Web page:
Matsushita Co. VP-911C (1965)<br />Vacuum Tube Volt Meter (VTVM) with RF Probe using an Eimac 2-01C UHF tube diode. The best way to directly measure voltage in high impedance circuits. : Figure 62 :

Matsushita Co.

MFJ Enterprises, Inc. MFJ-956 (2002)<br />Antenna tuner helps in rejecting images, intermod, and phantom signals. Tunable from 0.15 to 30 MHz, not very good in the AM Broadcast band. : Figure 39 :

MFJ Enterprises, Inc.

MFJ Enterprises, Inc. MFJ-202B (2001)<br />Receiver Noise Bridge used to adjust any antennas. Works from 1 to 100 MHz. Can measure resonant frequency, feedpoint resistance and reactance. Not very accurate unless calibrated. : Figure 40 :

MFJ Enterprises, Inc.

Monacor FSI-4<br />SWR, Power, Field Strength Meter. Maximum RF power of 100W. Frequency range of 1.5 - 150MHz. : Figure 41 :

Monacor

Oak Hill Research OHR-HP_QRP (1998)<br />80 Meter Band QRP Transceiver 1 Watt - cover off internal view. Had to add a common-mode filter to reduce modulation from the power supply. : Figure 71 :

Oak Hill Research

Oak Hill Research OHR-HP_QRP (1998)<br />80 Meter Band QRP Transceiver 1 Watt : Figure 72 :

Oak Hill Research

Panasonic RF-2200 (1979)<br />Original photo - because people cannot believe the radio looks so good. Bought new, for $229.95 CAD and owned this radio from 1979. I listen every night to Coast to Coast with this radio. Only service was once a little DEOXIT for noisy switches. : Figure 73 :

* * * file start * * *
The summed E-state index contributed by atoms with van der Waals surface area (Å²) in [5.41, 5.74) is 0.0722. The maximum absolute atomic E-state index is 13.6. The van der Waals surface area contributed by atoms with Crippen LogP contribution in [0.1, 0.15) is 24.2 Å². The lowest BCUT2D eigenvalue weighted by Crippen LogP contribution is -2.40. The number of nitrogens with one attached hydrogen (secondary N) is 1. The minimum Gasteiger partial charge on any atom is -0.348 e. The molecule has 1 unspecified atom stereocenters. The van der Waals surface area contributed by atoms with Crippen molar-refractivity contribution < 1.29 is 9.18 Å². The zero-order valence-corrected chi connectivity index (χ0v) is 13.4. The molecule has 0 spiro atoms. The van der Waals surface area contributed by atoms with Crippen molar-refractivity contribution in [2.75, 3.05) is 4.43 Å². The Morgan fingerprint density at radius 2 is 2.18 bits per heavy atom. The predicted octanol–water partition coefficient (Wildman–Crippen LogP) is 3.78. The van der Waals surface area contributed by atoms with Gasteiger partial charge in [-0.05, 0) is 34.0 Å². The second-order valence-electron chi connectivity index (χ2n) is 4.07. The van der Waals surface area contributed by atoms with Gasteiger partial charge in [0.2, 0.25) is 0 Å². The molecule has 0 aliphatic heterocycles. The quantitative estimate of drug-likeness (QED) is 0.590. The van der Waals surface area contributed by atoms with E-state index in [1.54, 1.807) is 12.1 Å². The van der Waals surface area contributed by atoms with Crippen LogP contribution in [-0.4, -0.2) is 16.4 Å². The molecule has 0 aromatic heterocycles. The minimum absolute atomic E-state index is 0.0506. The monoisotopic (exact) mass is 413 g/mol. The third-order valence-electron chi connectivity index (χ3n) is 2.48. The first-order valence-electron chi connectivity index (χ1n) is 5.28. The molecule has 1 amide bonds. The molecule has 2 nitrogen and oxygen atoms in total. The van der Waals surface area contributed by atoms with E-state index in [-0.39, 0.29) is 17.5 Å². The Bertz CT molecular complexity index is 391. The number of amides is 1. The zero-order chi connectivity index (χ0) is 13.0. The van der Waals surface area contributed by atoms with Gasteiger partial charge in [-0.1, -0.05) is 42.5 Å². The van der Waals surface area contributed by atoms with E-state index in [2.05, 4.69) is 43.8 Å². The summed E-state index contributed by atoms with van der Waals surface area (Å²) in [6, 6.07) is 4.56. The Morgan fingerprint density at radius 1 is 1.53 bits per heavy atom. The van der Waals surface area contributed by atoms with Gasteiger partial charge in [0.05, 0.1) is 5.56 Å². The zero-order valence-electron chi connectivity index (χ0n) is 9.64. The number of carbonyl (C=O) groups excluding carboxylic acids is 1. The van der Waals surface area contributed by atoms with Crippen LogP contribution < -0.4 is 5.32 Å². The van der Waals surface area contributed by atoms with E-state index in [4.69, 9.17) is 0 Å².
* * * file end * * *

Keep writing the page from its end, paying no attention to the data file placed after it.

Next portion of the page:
Panasonic

Panasonic RF-2200 (1979)<br />8-Band Analog Radio. AM, FM and Shortwave Bands. Ranges from .525-16.1, 3.9-8, 8-12, 12-16, 20-24, 24-28, 88-108 MHz. Crystal calibrators 125 and 500 kHz. : Figure 12 :

Panasonic

Philco 32A<br />Fantastic radio found at an Antique barn. Here is the radio all cleaned up. It was filthy. Minor finish scratches and nails for the feet replaced with felt pads. : Figure 82 :

Philco

Philco 32A<br />What a beautiful dial. The knobs were polished with a cotton wheel and Autosol Metal Polish. : Figure 92 :

Philco

Philco 32A<br />Waiting for two missing tubes before I can continue with the restoration. Only minor rust spots on the chassis. : Figure 93 :

Philco

Philips B7X44A/03 (1965)<br />Ok, the knobs dont match. They were given to me from a friend. Just fine for me. : Figure 67 :

Philips

Philips B7X44A/03 (1965)<br /> : Figure 68 :

Philips

Philips B7X44A/03 (1965)<br /> : Figure 69 :

Philips

Philips B7X44A/03 (1965)<br />This radio was picked up at a local garage sale. Only missing a knob and a small ding on top. Fully working radio with a wonderful spring reverb sound effect. Very loud. : Figure 35 :

Philips

Pulsar 44-1438-0<br />MW 531-1602 kHz 9/10 kHz step, SW1 2.3-6.2 MHz, SW2 7.1-21.85 MHz, FM 87.5-108 MHz : Figure 76 :

Pulsar

Pulsar MB200<br />MW 530-1630 kHz, SW1 3.2-7.3 MHz, SW2 9.5-21.75 MHz, FM 87.5-107.9 MHz : Figure 10 :

Pulsar

RCA 6J5 (1948)<br /> : Figure 58 :

RCA

RCA JAN 832A<br />Unusual Dual Triode Tube : Figure 104 :

RCA